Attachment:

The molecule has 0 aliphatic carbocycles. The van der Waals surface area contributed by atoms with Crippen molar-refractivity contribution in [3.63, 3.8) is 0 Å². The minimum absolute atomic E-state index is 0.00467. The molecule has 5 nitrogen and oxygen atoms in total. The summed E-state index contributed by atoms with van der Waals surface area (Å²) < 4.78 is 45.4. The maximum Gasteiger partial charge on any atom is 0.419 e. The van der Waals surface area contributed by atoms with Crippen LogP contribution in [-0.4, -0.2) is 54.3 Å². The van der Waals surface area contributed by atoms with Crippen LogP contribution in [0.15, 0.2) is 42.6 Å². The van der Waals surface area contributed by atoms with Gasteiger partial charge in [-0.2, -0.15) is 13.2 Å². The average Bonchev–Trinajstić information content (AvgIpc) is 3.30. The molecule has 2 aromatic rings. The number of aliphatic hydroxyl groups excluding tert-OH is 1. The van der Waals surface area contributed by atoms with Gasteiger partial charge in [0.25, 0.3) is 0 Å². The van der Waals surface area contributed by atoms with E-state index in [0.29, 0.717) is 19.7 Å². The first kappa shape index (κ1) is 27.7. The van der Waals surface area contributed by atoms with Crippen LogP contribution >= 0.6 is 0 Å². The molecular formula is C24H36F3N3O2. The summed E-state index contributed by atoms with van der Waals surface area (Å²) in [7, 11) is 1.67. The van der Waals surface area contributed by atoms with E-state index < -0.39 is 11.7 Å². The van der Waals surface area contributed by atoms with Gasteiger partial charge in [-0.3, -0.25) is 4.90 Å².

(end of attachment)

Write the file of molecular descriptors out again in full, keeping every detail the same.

The molecule has 0 aliphatic carbocycles. The van der Waals surface area contributed by atoms with Crippen molar-refractivity contribution in [3.63, 3.8) is 0 Å². The minimum absolute atomic E-state index is 0.00467. The molecule has 5 nitrogen and oxygen atoms in total. The summed E-state index contributed by atoms with van der Waals surface area (Å²) < 4.78 is 45.4. The maximum Gasteiger partial charge on any atom is 0.419 e. The van der Waals surface area contributed by atoms with Crippen LogP contribution in [-0.4, -0.2) is 54.3 Å². The van der Waals surface area contributed by atoms with Crippen LogP contribution in [0.15, 0.2) is 42.6 Å². The van der Waals surface area contributed by atoms with Gasteiger partial charge in [-0.2, -0.15) is 13.2 Å². The average Bonchev–Trinajstić information content (AvgIpc) is 3.30. The molecule has 2 aromatic rings. The number of aliphatic hydroxyl groups excluding tert-OH is 1. The van der Waals surface area contributed by atoms with Gasteiger partial charge in [0.25, 0.3) is 0 Å². The van der Waals surface area contributed by atoms with E-state index in [0.29, 0.717) is 19.7 Å². The first kappa shape index (κ1) is 27.7. The van der Waals surface area contributed by atoms with Crippen LogP contribution >= 0.6 is 0 Å². The molecular formula is C24H36F3N3O2. The summed E-state index contributed by atoms with van der Waals surface area (Å²) in [7, 11) is 1.67. The van der Waals surface area contributed by atoms with E-state index < -0.39 is 11.7 Å². The van der Waals surface area contributed by atoms with Gasteiger partial charge in [-0.3, -0.25) is 4.90 Å².